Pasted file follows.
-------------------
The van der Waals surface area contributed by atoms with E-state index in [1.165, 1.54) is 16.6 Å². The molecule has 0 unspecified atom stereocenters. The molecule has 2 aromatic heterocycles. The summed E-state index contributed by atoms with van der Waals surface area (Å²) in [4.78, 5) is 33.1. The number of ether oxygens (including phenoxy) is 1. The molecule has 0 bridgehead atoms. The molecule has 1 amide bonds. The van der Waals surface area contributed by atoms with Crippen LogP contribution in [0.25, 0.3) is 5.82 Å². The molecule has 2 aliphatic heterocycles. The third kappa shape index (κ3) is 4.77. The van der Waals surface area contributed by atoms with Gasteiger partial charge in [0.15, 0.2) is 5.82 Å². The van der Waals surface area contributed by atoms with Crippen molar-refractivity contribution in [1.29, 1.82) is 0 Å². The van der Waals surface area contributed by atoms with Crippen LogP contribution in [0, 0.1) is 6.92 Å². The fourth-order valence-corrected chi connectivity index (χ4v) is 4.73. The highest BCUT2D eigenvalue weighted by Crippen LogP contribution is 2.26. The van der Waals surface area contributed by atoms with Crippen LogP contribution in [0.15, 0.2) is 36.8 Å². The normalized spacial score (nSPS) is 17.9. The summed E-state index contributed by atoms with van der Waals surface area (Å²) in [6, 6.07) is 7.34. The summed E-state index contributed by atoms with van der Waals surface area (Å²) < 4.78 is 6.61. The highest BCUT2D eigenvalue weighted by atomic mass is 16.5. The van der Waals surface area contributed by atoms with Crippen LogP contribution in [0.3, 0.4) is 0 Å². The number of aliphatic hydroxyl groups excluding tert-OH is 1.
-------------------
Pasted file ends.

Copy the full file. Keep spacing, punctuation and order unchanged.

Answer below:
The van der Waals surface area contributed by atoms with E-state index in [1.165, 1.54) is 16.6 Å². The molecule has 0 unspecified atom stereocenters. The molecule has 2 aromatic heterocycles. The summed E-state index contributed by atoms with van der Waals surface area (Å²) in [4.78, 5) is 33.1. The number of ether oxygens (including phenoxy) is 1. The molecule has 0 bridgehead atoms. The molecule has 1 amide bonds. The van der Waals surface area contributed by atoms with Crippen LogP contribution in [0.25, 0.3) is 5.82 Å². The molecule has 2 aliphatic heterocycles. The third kappa shape index (κ3) is 4.77. The van der Waals surface area contributed by atoms with Gasteiger partial charge in [0.15, 0.2) is 5.82 Å². The van der Waals surface area contributed by atoms with Crippen molar-refractivity contribution in [1.29, 1.82) is 0 Å². The van der Waals surface area contributed by atoms with Crippen LogP contribution in [0, 0.1) is 6.92 Å². The fourth-order valence-corrected chi connectivity index (χ4v) is 4.73. The highest BCUT2D eigenvalue weighted by Crippen LogP contribution is 2.26. The van der Waals surface area contributed by atoms with Crippen LogP contribution in [0.15, 0.2) is 36.8 Å². The normalized spacial score (nSPS) is 17.9. The summed E-state index contributed by atoms with van der Waals surface area (Å²) in [6, 6.07) is 7.34. The summed E-state index contributed by atoms with van der Waals surface area (Å²) < 4.78 is 6.61. The highest BCUT2D eigenvalue weighted by atomic mass is 16.5. The van der Waals surface area contributed by atoms with Crippen LogP contribution in [0.3, 0.4) is 0 Å². The number of aliphatic hydroxyl groups excluding tert-OH is 1.